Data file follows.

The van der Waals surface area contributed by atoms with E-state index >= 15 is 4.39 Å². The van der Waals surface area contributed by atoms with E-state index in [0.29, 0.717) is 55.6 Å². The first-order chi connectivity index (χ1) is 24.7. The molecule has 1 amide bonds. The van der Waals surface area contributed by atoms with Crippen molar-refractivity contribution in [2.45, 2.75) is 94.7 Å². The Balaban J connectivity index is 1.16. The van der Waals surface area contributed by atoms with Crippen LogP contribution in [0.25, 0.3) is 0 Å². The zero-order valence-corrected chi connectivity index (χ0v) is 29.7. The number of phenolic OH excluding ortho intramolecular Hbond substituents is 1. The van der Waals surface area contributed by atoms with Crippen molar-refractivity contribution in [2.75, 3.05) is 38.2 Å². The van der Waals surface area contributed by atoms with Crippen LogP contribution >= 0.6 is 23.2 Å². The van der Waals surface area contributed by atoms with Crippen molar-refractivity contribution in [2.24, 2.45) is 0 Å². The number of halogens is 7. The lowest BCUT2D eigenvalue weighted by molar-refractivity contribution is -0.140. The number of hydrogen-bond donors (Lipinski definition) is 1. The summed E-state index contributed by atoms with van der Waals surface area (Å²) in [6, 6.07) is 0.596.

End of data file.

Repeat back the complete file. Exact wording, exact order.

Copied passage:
The van der Waals surface area contributed by atoms with E-state index >= 15 is 4.39 Å². The van der Waals surface area contributed by atoms with E-state index in [0.29, 0.717) is 55.6 Å². The first-order chi connectivity index (χ1) is 24.7. The molecule has 1 amide bonds. The van der Waals surface area contributed by atoms with Crippen molar-refractivity contribution in [2.45, 2.75) is 94.7 Å². The Balaban J connectivity index is 1.16. The van der Waals surface area contributed by atoms with Crippen LogP contribution in [0.25, 0.3) is 0 Å². The zero-order valence-corrected chi connectivity index (χ0v) is 29.7. The number of phenolic OH excluding ortho intramolecular Hbond substituents is 1. The van der Waals surface area contributed by atoms with Crippen molar-refractivity contribution in [2.75, 3.05) is 38.2 Å². The van der Waals surface area contributed by atoms with Crippen LogP contribution >= 0.6 is 23.2 Å². The van der Waals surface area contributed by atoms with Crippen molar-refractivity contribution in [2.24, 2.45) is 0 Å². The number of halogens is 7. The lowest BCUT2D eigenvalue weighted by molar-refractivity contribution is -0.140. The number of hydrogen-bond donors (Lipinski definition) is 1. The summed E-state index contributed by atoms with van der Waals surface area (Å²) in [6, 6.07) is 0.596.